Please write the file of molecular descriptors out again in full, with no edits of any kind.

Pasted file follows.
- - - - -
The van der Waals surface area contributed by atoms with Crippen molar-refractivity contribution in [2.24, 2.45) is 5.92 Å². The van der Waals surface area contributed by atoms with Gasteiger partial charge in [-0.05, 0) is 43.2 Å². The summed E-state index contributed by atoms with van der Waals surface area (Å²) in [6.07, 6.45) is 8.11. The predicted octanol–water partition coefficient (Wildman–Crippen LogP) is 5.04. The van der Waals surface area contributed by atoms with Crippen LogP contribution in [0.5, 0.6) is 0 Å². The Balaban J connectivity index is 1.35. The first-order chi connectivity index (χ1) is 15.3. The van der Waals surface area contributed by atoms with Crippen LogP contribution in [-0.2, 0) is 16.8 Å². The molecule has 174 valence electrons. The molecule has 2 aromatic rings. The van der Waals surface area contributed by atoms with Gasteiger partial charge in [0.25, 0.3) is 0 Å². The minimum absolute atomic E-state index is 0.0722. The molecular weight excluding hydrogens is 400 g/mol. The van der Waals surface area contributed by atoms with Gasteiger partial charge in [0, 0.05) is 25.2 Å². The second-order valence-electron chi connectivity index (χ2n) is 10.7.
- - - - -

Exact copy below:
The van der Waals surface area contributed by atoms with Crippen molar-refractivity contribution in [2.24, 2.45) is 5.92 Å². The van der Waals surface area contributed by atoms with Gasteiger partial charge in [-0.05, 0) is 43.2 Å². The summed E-state index contributed by atoms with van der Waals surface area (Å²) in [6.07, 6.45) is 8.11. The predicted octanol–water partition coefficient (Wildman–Crippen LogP) is 5.04. The van der Waals surface area contributed by atoms with Crippen LogP contribution in [0.5, 0.6) is 0 Å². The Balaban J connectivity index is 1.35. The first-order chi connectivity index (χ1) is 15.3. The van der Waals surface area contributed by atoms with Crippen LogP contribution in [-0.2, 0) is 16.8 Å². The molecule has 174 valence electrons. The molecule has 2 aromatic rings. The van der Waals surface area contributed by atoms with Gasteiger partial charge in [0.25, 0.3) is 0 Å². The minimum absolute atomic E-state index is 0.0722. The molecular weight excluding hydrogens is 400 g/mol. The van der Waals surface area contributed by atoms with Gasteiger partial charge in [0, 0.05) is 25.2 Å². The second-order valence-electron chi connectivity index (χ2n) is 10.7.